By

Shannon Moreau is a writer and blogger of Black history, pop culture, and personal stories. She has served as both president and secretary for the local chapter of a national writers organization. She's the contributing editor for the New Mexico Black Leadership Council’s EQ Online.

100% of reader revenue goes to the local. independent journalists bringing you the news.

Thursday, February 18

SOUL TV

From 1968 to 1973 the PBS variety show “SOUL!” offered an unfiltered, uncompromising view of Black literature, poetry, music and politics. Now New Mexico PBS and the Society of Professional Journalists Rio Grande Chapter bring this show back to life with a screening and discussion of the award-winning documentary Mr. SOUL! Using archival clips and former guest stars’ recollections, Mr. SOUL! captures a critical moment in American culture and celebrates producer and host Ellis Haizlip, an unsung hero who gave voice to those who had few other options for national exposure. Following the screening is a panel discussion moderated by journalists Megan Kamerick and Jerry Redfern and featuring Mr. SOUL! filmmaker Melissa Haizlip. The free virtual film event starts at 7pm on Feb. 18. Register for your online tickets at:

eventbrite.com/e/free-online-screening-and-discussion-mr-soul-tickets-132342176011 (Shannon Moreau)

Sunday, February 21

Honoring Barrier Breakers

The New Mexico Black Leadership Council recognizes trailblazing “firsts” in the New Mexico Black community at the Asante Awards: Barrier Breakers.The awardees for 2021 are Judge Shammara H. Henderson, New Mexico Court of Appeals, first African American woman elected to a N.M. statewide office; Gerald Byers, first African American N.M. district attorney; Senator Harold Pope, Jr., New Mexico Legislature, District 23, first African American to be elected to the State Senate; Dr. Tracie Collins, first African American director of the N.M. Department of Health; Sonya Smith, first African American director of N.M. Veteran Affairs; and Marsha Majors, first African American woman credit union president in New Mexico. Asante means “thank you” in Swahili, and the Asante Awards honors those who advance the promise of equality, liberty and justice for all. Join the free virtual ceremony on Feb. 21 at 3pm. To register go to nmblackhistory.nmblc.org/asante/ (Shannon Moreau)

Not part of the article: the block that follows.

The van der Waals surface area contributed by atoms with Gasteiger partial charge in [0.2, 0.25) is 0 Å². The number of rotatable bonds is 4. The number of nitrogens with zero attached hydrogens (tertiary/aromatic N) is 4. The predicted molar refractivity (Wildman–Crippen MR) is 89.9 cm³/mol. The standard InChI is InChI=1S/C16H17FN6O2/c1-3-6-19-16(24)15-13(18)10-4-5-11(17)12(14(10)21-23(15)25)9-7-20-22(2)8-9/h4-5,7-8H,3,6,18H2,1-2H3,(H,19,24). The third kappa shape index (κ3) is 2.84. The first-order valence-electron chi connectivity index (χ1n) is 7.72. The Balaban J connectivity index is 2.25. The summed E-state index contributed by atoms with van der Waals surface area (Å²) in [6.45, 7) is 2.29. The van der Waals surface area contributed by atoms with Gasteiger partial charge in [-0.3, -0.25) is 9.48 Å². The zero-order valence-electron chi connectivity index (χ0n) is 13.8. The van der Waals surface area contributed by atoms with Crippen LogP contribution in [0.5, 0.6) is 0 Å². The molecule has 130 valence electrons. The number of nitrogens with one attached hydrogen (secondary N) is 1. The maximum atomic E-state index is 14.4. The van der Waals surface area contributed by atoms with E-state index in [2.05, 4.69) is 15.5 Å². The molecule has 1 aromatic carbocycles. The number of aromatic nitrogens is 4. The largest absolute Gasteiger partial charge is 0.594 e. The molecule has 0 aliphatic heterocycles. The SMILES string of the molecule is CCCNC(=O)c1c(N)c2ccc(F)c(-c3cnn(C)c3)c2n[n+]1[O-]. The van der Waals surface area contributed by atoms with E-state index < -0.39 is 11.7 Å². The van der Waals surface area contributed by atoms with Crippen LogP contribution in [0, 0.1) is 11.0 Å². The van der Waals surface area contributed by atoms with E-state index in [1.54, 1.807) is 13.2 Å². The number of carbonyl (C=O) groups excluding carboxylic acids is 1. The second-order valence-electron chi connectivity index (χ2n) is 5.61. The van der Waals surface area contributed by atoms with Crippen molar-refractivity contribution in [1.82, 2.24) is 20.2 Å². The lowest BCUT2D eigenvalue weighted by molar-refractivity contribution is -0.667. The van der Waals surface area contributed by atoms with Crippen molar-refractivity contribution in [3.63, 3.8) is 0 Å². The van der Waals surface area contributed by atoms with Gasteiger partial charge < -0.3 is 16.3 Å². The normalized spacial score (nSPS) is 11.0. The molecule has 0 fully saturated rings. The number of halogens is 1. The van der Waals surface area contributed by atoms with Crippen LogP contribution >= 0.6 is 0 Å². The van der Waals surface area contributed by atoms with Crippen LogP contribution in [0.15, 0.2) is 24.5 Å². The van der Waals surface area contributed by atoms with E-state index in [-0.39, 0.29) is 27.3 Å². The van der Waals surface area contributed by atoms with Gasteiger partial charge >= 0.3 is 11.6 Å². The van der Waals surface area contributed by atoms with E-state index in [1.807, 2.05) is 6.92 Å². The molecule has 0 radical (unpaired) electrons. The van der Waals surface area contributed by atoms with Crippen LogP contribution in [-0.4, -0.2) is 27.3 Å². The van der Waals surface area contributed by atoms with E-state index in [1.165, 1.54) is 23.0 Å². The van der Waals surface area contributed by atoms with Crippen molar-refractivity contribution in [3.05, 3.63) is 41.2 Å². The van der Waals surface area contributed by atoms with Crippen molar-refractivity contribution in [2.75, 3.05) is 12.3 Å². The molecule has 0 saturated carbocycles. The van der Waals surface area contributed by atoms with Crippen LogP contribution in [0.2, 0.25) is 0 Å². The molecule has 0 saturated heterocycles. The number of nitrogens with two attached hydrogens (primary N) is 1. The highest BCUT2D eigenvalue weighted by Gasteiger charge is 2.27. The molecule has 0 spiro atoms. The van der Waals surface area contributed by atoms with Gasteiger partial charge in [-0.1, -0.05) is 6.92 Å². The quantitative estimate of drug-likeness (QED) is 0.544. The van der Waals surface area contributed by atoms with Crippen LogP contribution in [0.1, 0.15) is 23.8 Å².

Friday, February 26

Performing Arts Reunion

We can’t gather in theaters yet, so the Kumbuka Celebration: DECADES Deep brings the theater to you. This virtual celebration reunites cast and crew from the past 10 years of the New Mexico Black History Festival’s live shows. With Kumbuka, meaning “bring to mind” in Swahili, the New Mexico Black Leadership Council remembers theatrical performances the community came to know and love. Don’t miss the opportunity to enjoy live song, dance and music, all performed by excellent Black New Mexico talent. Order food from a local Black-owned business and kick back for highlights from For Colored Girls, Roots Revival, The Wiz and much more. The free online show and reunion starts at 6:30pm on Feb. 26. Register for virtual tickets at nmblackhistory.nmblc.org/kumbuka/ (Shannon Moreau) 

February – July

Black History/Black Future

The New Mexico Black History Festival launches a 10-year celebration with DECADES: Past, Present, Future. Because Black history extends past February, the New Mexico Black Leadership Council has planned a slate of artistic, cultural and community celebrations throughout the year. Upcoming highlights include Why Me? Diabetes and Hypertension in the Black Community on March 16, the Afro-Futurism lecture series on March 10, 17 and 24 and the ONE New Mexico Gospel Concert on March 21. To keep up to date with the Black History Festival events, go to nmblackhistory.nmblc.org (Shannon Moreau)

Like this story? Hate it? Share it and add your comments.